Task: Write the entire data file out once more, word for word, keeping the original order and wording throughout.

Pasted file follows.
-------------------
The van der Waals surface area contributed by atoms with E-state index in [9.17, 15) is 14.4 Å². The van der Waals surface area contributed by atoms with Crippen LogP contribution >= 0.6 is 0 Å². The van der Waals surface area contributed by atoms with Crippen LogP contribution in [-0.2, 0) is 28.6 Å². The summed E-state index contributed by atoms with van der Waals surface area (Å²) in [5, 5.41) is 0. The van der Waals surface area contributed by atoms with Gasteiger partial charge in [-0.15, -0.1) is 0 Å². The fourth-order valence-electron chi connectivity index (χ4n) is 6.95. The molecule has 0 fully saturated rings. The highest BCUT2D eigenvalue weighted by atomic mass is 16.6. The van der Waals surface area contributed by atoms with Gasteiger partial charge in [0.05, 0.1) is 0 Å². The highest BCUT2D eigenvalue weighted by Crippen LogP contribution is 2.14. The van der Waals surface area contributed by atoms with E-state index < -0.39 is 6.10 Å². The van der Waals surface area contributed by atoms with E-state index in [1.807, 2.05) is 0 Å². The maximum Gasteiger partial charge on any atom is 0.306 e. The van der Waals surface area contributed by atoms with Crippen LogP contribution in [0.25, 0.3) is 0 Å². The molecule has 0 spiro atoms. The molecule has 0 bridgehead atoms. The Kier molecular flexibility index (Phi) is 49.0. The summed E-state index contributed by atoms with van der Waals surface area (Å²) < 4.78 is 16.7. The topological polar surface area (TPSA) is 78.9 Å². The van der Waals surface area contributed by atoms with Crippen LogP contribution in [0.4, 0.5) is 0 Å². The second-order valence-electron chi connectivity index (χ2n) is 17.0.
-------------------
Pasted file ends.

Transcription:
The van der Waals surface area contributed by atoms with E-state index in [9.17, 15) is 14.4 Å². The van der Waals surface area contributed by atoms with Crippen LogP contribution >= 0.6 is 0 Å². The van der Waals surface area contributed by atoms with Crippen LogP contribution in [-0.2, 0) is 28.6 Å². The summed E-state index contributed by atoms with van der Waals surface area (Å²) in [5, 5.41) is 0. The van der Waals surface area contributed by atoms with Gasteiger partial charge in [-0.15, -0.1) is 0 Å². The fourth-order valence-electron chi connectivity index (χ4n) is 6.95. The molecule has 0 fully saturated rings. The highest BCUT2D eigenvalue weighted by atomic mass is 16.6. The van der Waals surface area contributed by atoms with Gasteiger partial charge in [0.05, 0.1) is 0 Å². The highest BCUT2D eigenvalue weighted by Crippen LogP contribution is 2.14. The van der Waals surface area contributed by atoms with E-state index < -0.39 is 6.10 Å². The van der Waals surface area contributed by atoms with E-state index in [1.807, 2.05) is 0 Å². The maximum Gasteiger partial charge on any atom is 0.306 e. The van der Waals surface area contributed by atoms with Crippen LogP contribution in [0.25, 0.3) is 0 Å². The molecule has 0 spiro atoms. The molecule has 0 bridgehead atoms. The Kier molecular flexibility index (Phi) is 49.0. The summed E-state index contributed by atoms with van der Waals surface area (Å²) < 4.78 is 16.7. The topological polar surface area (TPSA) is 78.9 Å². The van der Waals surface area contributed by atoms with Crippen LogP contribution in [0.4, 0.5) is 0 Å². The second-order valence-electron chi connectivity index (χ2n) is 17.0.